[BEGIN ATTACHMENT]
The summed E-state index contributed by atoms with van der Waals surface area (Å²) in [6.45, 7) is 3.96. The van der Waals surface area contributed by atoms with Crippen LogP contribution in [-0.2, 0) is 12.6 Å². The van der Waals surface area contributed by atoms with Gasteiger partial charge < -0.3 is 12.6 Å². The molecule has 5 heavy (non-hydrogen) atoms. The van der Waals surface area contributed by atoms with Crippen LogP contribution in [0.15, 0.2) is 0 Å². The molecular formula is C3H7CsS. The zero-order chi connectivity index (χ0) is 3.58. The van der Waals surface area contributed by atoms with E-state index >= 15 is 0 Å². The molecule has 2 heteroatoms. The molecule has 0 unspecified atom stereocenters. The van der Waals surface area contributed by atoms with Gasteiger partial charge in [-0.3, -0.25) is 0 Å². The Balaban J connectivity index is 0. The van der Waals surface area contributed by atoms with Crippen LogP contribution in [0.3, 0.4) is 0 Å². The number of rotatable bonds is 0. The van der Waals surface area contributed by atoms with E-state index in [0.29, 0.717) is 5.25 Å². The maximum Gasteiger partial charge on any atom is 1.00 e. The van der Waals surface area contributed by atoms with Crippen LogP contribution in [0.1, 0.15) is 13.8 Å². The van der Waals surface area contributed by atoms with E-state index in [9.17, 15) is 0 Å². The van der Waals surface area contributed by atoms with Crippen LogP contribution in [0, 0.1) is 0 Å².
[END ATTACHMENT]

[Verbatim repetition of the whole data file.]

The summed E-state index contributed by atoms with van der Waals surface area (Å²) in [6.45, 7) is 3.96. The van der Waals surface area contributed by atoms with Crippen LogP contribution in [-0.2, 0) is 12.6 Å². The van der Waals surface area contributed by atoms with Gasteiger partial charge < -0.3 is 12.6 Å². The molecule has 5 heavy (non-hydrogen) atoms. The van der Waals surface area contributed by atoms with Crippen LogP contribution in [0.15, 0.2) is 0 Å². The molecular formula is C3H7CsS. The zero-order chi connectivity index (χ0) is 3.58. The van der Waals surface area contributed by atoms with E-state index >= 15 is 0 Å². The molecule has 2 heteroatoms. The molecule has 0 unspecified atom stereocenters. The van der Waals surface area contributed by atoms with Gasteiger partial charge in [-0.3, -0.25) is 0 Å². The Balaban J connectivity index is 0. The van der Waals surface area contributed by atoms with Crippen LogP contribution in [0.3, 0.4) is 0 Å². The number of rotatable bonds is 0. The van der Waals surface area contributed by atoms with E-state index in [0.29, 0.717) is 5.25 Å². The maximum Gasteiger partial charge on any atom is 1.00 e. The van der Waals surface area contributed by atoms with Crippen LogP contribution in [0.1, 0.15) is 13.8 Å². The van der Waals surface area contributed by atoms with E-state index in [9.17, 15) is 0 Å². The van der Waals surface area contributed by atoms with Crippen LogP contribution in [0, 0.1) is 0 Å².